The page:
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Behind the curtain with Adexon Fire and Smoke

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Charles Devenish, Managing Director at Adexon Fire and Smoke, explores the transformative journey of fire curtain technology in the face of modern challenges

Adexon Fire and Smoke specialises in designing and manufacturing fire and smoke curtains.

Our history dates back to 2005 as part of the Cubex Group, which I established in that year.

Adexon is the business in the group that is dedicated to fire curtains, the other group businesses being Virtek (gates) and Cosmos (metal doors).

Around the time of the Grenfell tragedy, we recognised significant potential in the fire curtain market and decided to prioritise and invest heavily in this area.

Six years on, Adexon now boasts the UK’s most comprehensive range of legally compliant, third-party certified fire curtains.

We have achieved a considerable advancement in fire curtain design, positioning us as leaders in this field.

Historically, fire curtains faced recurring issues. These included fabric tears, curtains jamming in guides, and gaps between the fabric and guides.

These issues primarily stem from the conventional design of retaining the fabric in the side guides by inserting a bolt or popper through the fabric every e.g. 200mm.

Since the bolt’s size exceeds the guide’s gap, it effectively prevented the fabric from pulling out.

Issues to overcome

The primary issues with traditional fire curtain designs is the old method of retaining the fabric in the side guides using bolt and nuts, or poppers.

The penetration of the fabric together with what becomes a point load leads to frequent tearing and ripping of the fabric over time.

The inherent weakness is at each of the points where the fabric is fastened.

Over time, these fastening points become susceptible to wear and tear, akin to what might happen if you put a fastener through a shirt or jacket and then pulled on it regularly.

Regular movement exacerbates this vulnerability, leading to eventual tearing.

Additionally, because these bolts or poppers are typically placed every 200mm, there are significant gaps between each fastening point.

When these fasteners tear loose, the gap between points of retention widens, compounding the problem.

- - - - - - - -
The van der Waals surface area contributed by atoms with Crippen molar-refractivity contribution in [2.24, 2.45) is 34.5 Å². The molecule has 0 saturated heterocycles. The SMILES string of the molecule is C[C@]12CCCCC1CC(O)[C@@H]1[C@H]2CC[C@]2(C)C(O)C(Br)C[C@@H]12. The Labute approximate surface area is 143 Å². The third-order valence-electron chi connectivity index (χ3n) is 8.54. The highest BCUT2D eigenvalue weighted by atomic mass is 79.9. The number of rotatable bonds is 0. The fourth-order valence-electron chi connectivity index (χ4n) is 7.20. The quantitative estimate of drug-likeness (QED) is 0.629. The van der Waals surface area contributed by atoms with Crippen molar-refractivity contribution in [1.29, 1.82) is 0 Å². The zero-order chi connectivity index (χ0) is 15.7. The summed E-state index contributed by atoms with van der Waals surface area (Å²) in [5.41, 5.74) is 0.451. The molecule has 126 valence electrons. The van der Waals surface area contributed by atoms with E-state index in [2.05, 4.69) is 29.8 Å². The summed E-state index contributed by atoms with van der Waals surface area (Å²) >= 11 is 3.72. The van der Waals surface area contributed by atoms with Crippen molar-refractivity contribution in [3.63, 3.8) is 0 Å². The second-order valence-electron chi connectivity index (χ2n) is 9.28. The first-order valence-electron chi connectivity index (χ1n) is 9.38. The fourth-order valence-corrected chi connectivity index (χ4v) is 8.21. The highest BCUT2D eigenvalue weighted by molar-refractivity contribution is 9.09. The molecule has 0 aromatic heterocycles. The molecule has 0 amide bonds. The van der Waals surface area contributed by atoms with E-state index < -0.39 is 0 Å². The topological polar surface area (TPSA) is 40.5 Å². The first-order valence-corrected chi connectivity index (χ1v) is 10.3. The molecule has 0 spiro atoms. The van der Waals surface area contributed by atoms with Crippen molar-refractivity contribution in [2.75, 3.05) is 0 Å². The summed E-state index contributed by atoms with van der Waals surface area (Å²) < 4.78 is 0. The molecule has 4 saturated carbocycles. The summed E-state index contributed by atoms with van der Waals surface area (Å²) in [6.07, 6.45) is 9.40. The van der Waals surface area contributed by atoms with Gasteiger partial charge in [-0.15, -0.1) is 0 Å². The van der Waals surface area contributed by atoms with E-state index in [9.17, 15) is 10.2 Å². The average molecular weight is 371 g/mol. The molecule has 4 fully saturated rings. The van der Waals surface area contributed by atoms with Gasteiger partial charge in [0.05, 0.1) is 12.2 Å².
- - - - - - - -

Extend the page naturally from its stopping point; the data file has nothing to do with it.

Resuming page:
A third concern, and perhaps most common, is the jamming of the fabric or the curtain in the guides.

The bolts, originally intended as fasteners rather than as a travelling component, can ‘run’ into the narrow aperture and jam, metal-on-metal.

Whilst in a laboratory the curtain can be installed perfectly square and hence this is less likely to happen, on construction sites and in the real world, if the curtain is installed only millimetres out of square, or if the fabric unravels only millimetres out of square it will likely jam in the guides before full deployment.

In real-world conditions, which are far-removed from laboratory precision, variables and tolerances can cause the fabric to descend unevenly.

Consequently, the fabric may ‘run’ into the guide’s gap, leading to jamming.

Not only is this a life-safety issue in the event of a fire but the specific load on the popper or nut and bolt that is jammed accelerates ripping and tearing.

To address these challenges, we developed a new design 3-4 years ago featuring a continuous pole within the guide, around which the fabric is looped and then stitched.

This design has been extensively third-party tested and comes with current valid third-party certification.

This above design provides continuous retention of fabric, eliminating gaps, and with no travelling fasteners, point loads, or penetrations of the fabric it reduces the likelihood of fabric catching or tearing.

While the solution seems simple, it represents a significant advancement in design and greatly benefits the fire and safety industry.

We anticipate other companies will adopt variations of this design, which ultimately serves to enhance user safety in fire situations.

Changing the game

Fire curtains in the UK have largely remained unchanged for decades.

Until now, there have only been minor tweaks but no substantial advancements addressing the major, day-to-day issues – what one might call the ‘elephant in the room’.